James Herriot. St. Martin's. 342...

EVERY LIVING THING.

December 13, 1992|By BARBARA SAMSON MILLS PASSING SELECTED ESSAYS, 1962-1991. Jerzy Kosinski. Random House. 262 pages. $23. | BARBARA SAMSON MILLS PASSING SELECTED ESSAYS, 1962-1991. Jerzy Kosinski. Random House. 262 pages. $23.,LOS ANGELES TIMES LA STORIA. Jerry Mangione & Ben Morreale. HarperCollins. 370 pages. $30.

EVERY LIVING THING. James Herriot. St. Martin's. 342 pages. $22.95. An old friend has returned after a 10-year silence: James Herriot, veterinarian and author extraordinaire, tells more tales about his seemingly idyllic practice in Yorkshire, England. He has not changed -- his wit, warmth and talent for marking detail are as entertaining as ever.

Probably Mr. Herriot's success came about because he reminisces not only about his patients, but also about their owners. We meet again the inhabitants of the dales who speak in strange tongues, in dialects that are perfectly rendered by the author. Happily, eccentric Mrs. Pumphrey and her beloved dog "Tricky" remain on board, and the grand lady's conversation is "still filled with strange and wondrous things." She is as generous and kind as ever.

Mr. Herriot's stories are full of compassion for pain of all sorts and never exploit sentimentalism, which accounts for the continued success of his five central volumes -- several of whose stories have been rewritten as popular children's books. His wife, Helen, is once again a main character as is his acerbic partner, Siegfried.

Mr. Herriot's two children were "besotted" with animals, and both wanted to become vets. Son Jimmy has taken over the Herriot practice and daughter Rosie has become a doctor "of humans," due probably to her father's persuasion. This latest volume is a real pleasure and a joyful respite from the ills of the world. When Jerzy Kosinski killed himself last year, many of his fans and friends were stumped. Kosinski seemed to embody the kind of optimism seen in people who have been gifted with a second chance at life. Arriving penniless in the United States after having narrowly escaped the Holocaust, he borrowed money to make a living as a trucker, taught himself English by memorizing Shakespeare and then used his new language skills to become an assured novelist.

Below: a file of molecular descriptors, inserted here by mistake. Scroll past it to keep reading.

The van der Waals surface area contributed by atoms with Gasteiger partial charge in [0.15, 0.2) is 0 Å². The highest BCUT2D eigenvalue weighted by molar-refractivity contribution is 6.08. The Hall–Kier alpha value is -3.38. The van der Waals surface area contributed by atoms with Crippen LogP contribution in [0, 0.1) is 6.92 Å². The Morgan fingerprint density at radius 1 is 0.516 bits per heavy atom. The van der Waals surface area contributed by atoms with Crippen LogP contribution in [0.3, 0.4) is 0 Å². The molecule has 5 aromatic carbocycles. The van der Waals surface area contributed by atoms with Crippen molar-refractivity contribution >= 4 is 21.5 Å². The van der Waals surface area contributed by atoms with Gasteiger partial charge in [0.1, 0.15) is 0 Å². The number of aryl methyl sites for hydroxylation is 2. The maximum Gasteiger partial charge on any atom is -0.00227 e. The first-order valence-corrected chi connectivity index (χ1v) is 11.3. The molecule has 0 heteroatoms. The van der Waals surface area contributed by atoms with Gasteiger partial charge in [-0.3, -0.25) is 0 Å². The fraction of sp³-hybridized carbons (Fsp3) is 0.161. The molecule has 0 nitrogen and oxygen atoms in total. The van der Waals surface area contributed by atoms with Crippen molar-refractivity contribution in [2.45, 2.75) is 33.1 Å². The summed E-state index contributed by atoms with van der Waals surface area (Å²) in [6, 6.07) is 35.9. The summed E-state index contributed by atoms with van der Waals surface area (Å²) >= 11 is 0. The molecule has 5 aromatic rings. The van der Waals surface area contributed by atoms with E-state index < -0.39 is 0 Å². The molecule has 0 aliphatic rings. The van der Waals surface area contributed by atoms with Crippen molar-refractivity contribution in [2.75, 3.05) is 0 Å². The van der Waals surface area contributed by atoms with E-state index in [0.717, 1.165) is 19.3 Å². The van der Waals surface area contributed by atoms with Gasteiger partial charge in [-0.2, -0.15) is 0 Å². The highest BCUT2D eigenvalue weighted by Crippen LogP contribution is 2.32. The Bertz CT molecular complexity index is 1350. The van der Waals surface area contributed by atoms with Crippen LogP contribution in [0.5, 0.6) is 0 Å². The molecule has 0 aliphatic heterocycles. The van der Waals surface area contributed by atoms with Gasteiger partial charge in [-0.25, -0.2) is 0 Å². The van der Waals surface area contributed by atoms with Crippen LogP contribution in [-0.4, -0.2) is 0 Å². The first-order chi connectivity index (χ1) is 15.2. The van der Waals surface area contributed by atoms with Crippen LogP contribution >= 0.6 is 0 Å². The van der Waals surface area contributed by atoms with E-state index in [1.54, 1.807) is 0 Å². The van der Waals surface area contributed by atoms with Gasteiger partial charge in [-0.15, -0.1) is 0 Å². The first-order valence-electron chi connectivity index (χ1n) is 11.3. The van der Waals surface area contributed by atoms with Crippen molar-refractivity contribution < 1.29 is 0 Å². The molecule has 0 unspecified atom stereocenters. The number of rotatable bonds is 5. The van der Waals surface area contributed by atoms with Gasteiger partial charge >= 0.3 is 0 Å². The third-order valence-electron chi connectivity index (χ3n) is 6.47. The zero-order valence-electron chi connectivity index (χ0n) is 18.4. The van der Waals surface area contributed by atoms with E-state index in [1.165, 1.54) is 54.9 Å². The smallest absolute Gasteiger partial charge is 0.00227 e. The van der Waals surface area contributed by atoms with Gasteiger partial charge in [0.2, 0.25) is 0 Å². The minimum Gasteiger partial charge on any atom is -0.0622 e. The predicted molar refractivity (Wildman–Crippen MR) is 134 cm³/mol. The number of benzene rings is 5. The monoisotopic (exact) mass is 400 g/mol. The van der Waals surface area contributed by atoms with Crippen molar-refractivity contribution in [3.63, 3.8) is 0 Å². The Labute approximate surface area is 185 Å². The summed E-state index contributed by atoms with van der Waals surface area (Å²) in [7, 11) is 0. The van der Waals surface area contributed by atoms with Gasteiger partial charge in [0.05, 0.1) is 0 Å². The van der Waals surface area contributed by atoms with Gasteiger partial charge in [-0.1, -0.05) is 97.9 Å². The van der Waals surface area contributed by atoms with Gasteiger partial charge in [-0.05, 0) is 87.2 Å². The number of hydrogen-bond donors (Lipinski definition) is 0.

Readers of this uneven but revealing collection, however, will be less surprised at the suicide. However high he may have traveled socially or spiritually, Kosinski was still a boy in Poland, abandoned by the friends to whom his parents had entrusted him and forced to beg for food and shelter among often unsympathetic peasants. The only home that he truly seemed comfortable in was homelessness, and so he sought it out even at the height of his fame. Visiting hospitals and nursing homes, he would pull up to the bedsides of these people, "whom the world has discarded," and tell stories.

In these essays, occasionally he acknowledges that his optimism is actually a fragile existential feat. Remembering the once lively Jewish community of Kazimierz, Poland, he ponders the difficulty of choosing "a state of mind based on life" over "one immersed in shadows that my memory casts on my soul." This book is both a story and history of 500 years of Italian migration across the Atlantic. The earliest Italians on this side of the Atlantic were scholars and artists, and were held in high regard. Perceptions changed with the great tide of immigration of the late 1800s through to the first quarter of this century. By that time, prejudices against immigration brought laws to stem the flow.

Most Italians came to earn enough to return with funds to buy their own house and small piece of land back in "the old country." About half the immigrants did return, often overcome by nostalgia and usually short of accomplishing their dreams. Italians originating from southern Italy, the Mezzigiorno, were the most desperate of the lot, although those from the north didn't have it easy, either.

The authors' treatment of the Mafia, I thought, was too defensive. Still, this book is well organized, making it possible to read it piecemeal without losing any appeal.

ANGELO C. GILLI SR.

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